Furtherly, we explored the probable mechanisms of apoptosis enhanced by pBCL-G. It is well known that caspases perform crucial function in apoptosis. Particularly, caspase-8 and -9 play pivotal roles in death receptor and mitochondrial apoptotic pathways, respectively. These two caspases can activate downstream caspase-3, which is the direct executor of apoptosis . In our study, the activation of caspase-8, -9 and -3 was observed in STS-induced apoptosis (Figure 7E). Furthermore, the activation of these caspases was significantly increased by pBCL-G (Figure 7F). Therefore, our results indicate that STS-induced apoptosis can be enhanced by pBCL-G, which at least partially depends on the activation of caspase-8, -9 and -3.
Human JAB1 could interact with BCL-GS, enhancing mitochondrial apoptosis . pBCL-G shared 71% identity with human BCL-GL . Here, our results demonstrated that pBCL-G and pJAB1 synergistically promoted STS-induced apoptosis (Figure 7G). Therefore, human JAB1 may also interact with BCL-GL. Taken together, the mechanism of apoptosis enhanced by JAB1 need to be studied further.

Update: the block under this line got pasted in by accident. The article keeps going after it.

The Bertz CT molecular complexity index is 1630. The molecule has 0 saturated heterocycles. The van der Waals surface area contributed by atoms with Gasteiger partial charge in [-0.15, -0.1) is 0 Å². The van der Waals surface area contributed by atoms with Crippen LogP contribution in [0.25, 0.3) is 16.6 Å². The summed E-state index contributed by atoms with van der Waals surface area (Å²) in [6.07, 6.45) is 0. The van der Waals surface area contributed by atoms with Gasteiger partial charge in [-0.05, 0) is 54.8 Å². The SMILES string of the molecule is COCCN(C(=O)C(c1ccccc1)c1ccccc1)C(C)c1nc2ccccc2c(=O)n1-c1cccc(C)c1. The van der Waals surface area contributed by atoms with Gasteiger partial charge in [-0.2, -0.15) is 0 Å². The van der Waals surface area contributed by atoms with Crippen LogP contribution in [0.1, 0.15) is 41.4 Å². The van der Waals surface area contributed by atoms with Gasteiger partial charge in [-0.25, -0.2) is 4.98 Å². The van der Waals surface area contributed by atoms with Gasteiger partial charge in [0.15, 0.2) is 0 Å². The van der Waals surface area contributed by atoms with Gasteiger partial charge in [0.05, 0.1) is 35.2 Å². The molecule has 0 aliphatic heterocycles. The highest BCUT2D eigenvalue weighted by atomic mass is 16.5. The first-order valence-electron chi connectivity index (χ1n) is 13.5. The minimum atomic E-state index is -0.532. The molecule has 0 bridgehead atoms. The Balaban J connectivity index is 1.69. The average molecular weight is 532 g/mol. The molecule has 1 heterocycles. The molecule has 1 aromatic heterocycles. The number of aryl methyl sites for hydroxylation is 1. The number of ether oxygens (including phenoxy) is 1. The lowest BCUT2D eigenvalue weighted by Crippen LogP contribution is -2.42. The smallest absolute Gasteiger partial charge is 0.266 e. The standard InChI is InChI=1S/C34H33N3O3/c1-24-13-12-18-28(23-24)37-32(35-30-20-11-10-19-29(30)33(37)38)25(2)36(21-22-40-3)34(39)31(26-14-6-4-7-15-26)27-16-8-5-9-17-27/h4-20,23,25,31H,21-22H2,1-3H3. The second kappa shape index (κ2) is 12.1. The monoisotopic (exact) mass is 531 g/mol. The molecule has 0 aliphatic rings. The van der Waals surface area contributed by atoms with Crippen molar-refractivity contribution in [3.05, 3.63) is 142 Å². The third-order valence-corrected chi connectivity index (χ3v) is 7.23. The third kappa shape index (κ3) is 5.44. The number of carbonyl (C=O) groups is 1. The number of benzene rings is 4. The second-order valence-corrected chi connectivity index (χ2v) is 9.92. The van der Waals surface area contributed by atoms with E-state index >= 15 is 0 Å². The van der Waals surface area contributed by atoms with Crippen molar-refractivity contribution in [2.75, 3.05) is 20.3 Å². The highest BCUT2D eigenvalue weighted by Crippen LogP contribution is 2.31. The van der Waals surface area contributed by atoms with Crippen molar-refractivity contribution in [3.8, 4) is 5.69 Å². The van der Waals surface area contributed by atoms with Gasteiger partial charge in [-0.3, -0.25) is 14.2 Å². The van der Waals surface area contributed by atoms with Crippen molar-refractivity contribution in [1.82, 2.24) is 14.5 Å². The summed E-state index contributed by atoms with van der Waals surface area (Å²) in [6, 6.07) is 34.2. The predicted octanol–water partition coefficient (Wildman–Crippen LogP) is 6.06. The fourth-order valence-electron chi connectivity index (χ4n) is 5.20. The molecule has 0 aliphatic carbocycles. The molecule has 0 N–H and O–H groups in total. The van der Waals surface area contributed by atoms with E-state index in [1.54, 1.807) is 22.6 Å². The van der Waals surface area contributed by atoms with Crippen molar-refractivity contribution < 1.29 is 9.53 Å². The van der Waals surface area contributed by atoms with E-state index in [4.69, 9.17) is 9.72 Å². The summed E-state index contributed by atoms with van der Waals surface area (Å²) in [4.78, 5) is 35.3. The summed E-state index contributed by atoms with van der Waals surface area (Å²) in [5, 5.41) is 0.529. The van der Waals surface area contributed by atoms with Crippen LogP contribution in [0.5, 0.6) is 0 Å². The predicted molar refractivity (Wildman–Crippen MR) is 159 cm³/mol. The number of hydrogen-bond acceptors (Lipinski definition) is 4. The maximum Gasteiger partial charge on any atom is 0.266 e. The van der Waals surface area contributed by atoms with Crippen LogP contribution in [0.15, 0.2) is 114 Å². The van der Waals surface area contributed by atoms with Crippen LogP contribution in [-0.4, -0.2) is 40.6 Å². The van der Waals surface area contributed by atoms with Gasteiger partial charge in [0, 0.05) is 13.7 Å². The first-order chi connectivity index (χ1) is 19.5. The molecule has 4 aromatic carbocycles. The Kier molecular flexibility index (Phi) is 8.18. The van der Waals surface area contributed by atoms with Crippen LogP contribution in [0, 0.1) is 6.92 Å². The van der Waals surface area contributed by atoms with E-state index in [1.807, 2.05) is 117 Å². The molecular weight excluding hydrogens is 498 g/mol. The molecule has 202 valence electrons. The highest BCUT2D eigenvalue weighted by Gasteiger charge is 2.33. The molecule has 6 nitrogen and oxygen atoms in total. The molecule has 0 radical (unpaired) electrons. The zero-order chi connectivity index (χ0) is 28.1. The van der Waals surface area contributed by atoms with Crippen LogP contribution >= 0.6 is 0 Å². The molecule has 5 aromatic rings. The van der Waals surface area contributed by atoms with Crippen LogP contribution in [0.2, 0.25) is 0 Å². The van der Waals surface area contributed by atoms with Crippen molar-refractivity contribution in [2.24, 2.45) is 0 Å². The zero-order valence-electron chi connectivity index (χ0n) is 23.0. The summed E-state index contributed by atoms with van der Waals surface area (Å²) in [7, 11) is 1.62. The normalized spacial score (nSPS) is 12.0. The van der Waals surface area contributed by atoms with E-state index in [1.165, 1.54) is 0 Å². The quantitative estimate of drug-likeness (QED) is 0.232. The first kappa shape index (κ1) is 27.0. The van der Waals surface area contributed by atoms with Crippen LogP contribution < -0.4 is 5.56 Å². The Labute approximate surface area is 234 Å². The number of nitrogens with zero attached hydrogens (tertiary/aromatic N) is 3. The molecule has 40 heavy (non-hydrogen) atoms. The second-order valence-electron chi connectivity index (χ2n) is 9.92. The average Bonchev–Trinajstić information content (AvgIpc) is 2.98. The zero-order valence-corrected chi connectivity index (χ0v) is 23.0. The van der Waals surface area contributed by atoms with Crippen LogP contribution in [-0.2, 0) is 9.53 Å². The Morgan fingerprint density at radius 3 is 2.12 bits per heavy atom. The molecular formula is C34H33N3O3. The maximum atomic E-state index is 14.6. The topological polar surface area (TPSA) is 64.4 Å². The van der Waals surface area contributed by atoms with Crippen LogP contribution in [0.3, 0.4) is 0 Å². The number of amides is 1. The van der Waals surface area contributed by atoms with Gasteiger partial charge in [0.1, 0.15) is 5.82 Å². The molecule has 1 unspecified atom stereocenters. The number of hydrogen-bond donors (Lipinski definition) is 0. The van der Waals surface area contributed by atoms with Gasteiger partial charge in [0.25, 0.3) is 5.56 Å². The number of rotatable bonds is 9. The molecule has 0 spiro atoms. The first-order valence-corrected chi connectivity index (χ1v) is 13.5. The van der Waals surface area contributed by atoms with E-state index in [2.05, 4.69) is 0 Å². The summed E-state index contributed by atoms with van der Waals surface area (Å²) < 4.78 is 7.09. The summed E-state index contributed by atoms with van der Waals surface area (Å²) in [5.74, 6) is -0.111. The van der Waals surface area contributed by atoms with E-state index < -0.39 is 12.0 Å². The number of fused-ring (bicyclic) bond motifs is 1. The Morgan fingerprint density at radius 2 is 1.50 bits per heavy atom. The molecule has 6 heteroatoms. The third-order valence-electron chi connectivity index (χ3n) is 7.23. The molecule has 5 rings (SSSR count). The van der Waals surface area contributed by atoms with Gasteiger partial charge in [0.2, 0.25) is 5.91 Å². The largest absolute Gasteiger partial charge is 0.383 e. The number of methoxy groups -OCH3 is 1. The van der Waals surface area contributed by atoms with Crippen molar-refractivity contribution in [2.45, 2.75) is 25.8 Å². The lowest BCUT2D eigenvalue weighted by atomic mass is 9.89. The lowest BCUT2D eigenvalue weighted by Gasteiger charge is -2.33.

In conclusion, we clarified the expression pattern of pBCL-G mRNA, determined that the subcellular distribution of pBCL-G could be affected by its BH2 domain, proved that pBCL-G could interact with pJAB1, and that this interaction may significantly enhance STS-induced apoptosis.
It is evident that more work need to be done to unveil the whole mechanisms of apoptosis promoted by pBCL-G. Some critical questions should be answered in the further study. For instance, why were caspase-8, -9 and -3 activated in apoptosis enhanced by pBCL-G? How does pBCL-G take part in STS-induced apoptosis? Work ongoing in our laboratory is trying to address these issues. Our study provides a potential molecular model to explore the role of BCL-G in the correlated diseases.